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Development and Evaluation of a Quantitative Analysis System for Robot-assisted Musical Therapy


Jia-Yeu Lin, Yi-Hsiang Ma, Yean Han, Sarah Cosentino, Atsuo Takanishi


Autistic Spectrum Disorder (ASD) is a developmental disorder which impedes the normal development of social and behavioral skills and causes the affected subject to be anxious and unable to interact and communicate with others. Among the various forms of therapeutic approaches, music therapy is a commonly used method for improving their social skills. In our work, we developed a quantitative analysis system for accurate and timely feedback from the subjects, and aimed to create a high adaptability music therapy session with the use of the Waseda Anthropomorphic Saxophonist Robot No.5 (WAS-5). In the session, subjects are asked to perform a repetitive gesture to match the tempo of music played by WAS-5. Through an image processing algorithm for getting the human skeleton position, the tempo of the rhythmic movement can be calculated. WAS-5 will update the tempo accordingly to the feedback so that the subject can match their movement to the music tempo more easily. With the system, we expect to apply the robotic and motion capture technology in the field of psychology and child development which will allow for an adaptive and individually tailored therapy program with quantised evaluation standard.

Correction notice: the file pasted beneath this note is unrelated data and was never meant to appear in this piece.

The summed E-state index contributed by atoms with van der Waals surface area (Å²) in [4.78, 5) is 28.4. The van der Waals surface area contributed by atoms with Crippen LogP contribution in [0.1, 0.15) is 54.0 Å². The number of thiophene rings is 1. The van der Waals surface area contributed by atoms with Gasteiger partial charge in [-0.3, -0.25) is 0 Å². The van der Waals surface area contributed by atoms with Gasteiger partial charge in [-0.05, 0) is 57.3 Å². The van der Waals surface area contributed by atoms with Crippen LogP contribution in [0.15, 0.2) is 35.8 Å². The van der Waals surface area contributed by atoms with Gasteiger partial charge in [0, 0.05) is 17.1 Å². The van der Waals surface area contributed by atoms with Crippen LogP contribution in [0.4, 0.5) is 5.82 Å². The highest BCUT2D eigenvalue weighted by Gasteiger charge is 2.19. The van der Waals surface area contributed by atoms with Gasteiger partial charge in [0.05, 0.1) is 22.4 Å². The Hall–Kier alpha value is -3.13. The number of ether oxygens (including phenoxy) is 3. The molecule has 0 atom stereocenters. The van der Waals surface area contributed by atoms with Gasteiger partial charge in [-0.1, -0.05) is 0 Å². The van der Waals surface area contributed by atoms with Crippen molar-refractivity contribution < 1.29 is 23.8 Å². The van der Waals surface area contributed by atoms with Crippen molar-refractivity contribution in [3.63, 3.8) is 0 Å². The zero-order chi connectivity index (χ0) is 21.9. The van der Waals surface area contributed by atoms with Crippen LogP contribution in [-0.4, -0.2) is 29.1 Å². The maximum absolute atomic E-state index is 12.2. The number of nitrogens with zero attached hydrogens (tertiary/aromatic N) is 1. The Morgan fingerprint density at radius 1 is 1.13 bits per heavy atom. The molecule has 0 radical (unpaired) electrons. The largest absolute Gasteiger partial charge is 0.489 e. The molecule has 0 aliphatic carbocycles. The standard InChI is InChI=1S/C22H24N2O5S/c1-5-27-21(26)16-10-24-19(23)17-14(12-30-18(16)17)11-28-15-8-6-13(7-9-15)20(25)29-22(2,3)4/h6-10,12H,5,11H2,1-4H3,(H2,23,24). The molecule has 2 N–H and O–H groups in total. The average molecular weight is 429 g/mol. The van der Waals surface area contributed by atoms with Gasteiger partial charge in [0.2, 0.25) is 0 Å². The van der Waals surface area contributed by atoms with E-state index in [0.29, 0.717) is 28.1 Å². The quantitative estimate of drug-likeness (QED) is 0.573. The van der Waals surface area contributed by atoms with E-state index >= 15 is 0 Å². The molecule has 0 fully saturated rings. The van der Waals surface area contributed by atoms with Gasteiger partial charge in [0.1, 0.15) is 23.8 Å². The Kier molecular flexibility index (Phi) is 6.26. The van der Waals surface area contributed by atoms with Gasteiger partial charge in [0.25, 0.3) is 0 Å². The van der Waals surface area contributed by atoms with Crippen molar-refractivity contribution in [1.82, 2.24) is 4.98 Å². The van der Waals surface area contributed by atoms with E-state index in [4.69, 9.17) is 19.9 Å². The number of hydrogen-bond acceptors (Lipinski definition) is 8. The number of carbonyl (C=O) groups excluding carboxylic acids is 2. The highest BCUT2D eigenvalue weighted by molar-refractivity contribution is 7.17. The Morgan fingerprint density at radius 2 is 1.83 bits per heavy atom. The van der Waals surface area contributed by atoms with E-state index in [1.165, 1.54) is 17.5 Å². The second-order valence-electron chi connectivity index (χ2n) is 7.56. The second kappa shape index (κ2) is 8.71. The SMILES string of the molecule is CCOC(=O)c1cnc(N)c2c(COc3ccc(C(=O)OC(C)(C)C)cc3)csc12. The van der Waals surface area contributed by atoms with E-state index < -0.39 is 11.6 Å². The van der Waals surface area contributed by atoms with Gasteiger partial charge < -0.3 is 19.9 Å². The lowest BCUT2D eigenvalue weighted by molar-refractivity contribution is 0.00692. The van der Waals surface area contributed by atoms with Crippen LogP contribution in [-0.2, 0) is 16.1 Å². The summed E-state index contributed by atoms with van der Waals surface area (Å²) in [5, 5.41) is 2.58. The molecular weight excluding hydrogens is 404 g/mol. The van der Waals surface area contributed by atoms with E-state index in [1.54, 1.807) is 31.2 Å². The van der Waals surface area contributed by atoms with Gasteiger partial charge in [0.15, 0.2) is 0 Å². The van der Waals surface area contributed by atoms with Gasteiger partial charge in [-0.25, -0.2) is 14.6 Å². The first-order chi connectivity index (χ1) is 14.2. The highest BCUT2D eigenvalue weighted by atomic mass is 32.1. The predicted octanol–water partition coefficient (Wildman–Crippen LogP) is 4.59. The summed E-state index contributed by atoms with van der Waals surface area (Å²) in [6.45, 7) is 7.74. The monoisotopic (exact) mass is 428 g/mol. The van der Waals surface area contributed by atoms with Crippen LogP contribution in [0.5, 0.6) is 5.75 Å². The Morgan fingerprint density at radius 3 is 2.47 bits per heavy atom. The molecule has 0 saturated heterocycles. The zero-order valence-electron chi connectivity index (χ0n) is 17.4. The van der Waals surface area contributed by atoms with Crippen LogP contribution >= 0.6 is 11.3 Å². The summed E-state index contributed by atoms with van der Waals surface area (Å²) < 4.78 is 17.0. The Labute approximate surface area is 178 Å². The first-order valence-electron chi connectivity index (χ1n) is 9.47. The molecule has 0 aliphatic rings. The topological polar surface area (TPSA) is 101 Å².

Jia-Yeu Lin, Yi-Hsiang Ma and Yean Han are students at the Department of Integrative Bioscience and Biomedical Engineering, Waseda University, Japan. For correspondence: Sarah Cosentino is an Associate Professor at the Deptartment of Modern Mechanical Engineering, Waseda University, Japan. For correspondence: Atsuo Takanishi is a Professor at the Department of Modern Mechanical Engineering and a core member of Human Robotics Institute (HRI), Waseda University, Japan. For correspondence: The authors would like to express their gratitude to the Directorate General for Cultural Promotion and Cooperation at the Italian Ministry of Foreign Affairs for its support to RoboCasa. The authors would also like to express their gratitude to Tokyo Women’s Medical University, Waseda University Joint Institution for Advanced Biomedical Sciences (TWIns), Waseda University Program for Leading Graduate Schools, STMicroelectronics, Life Performance Research, Humanoid Robotics Institute (HRI), and SolidWorks for their support to this work.


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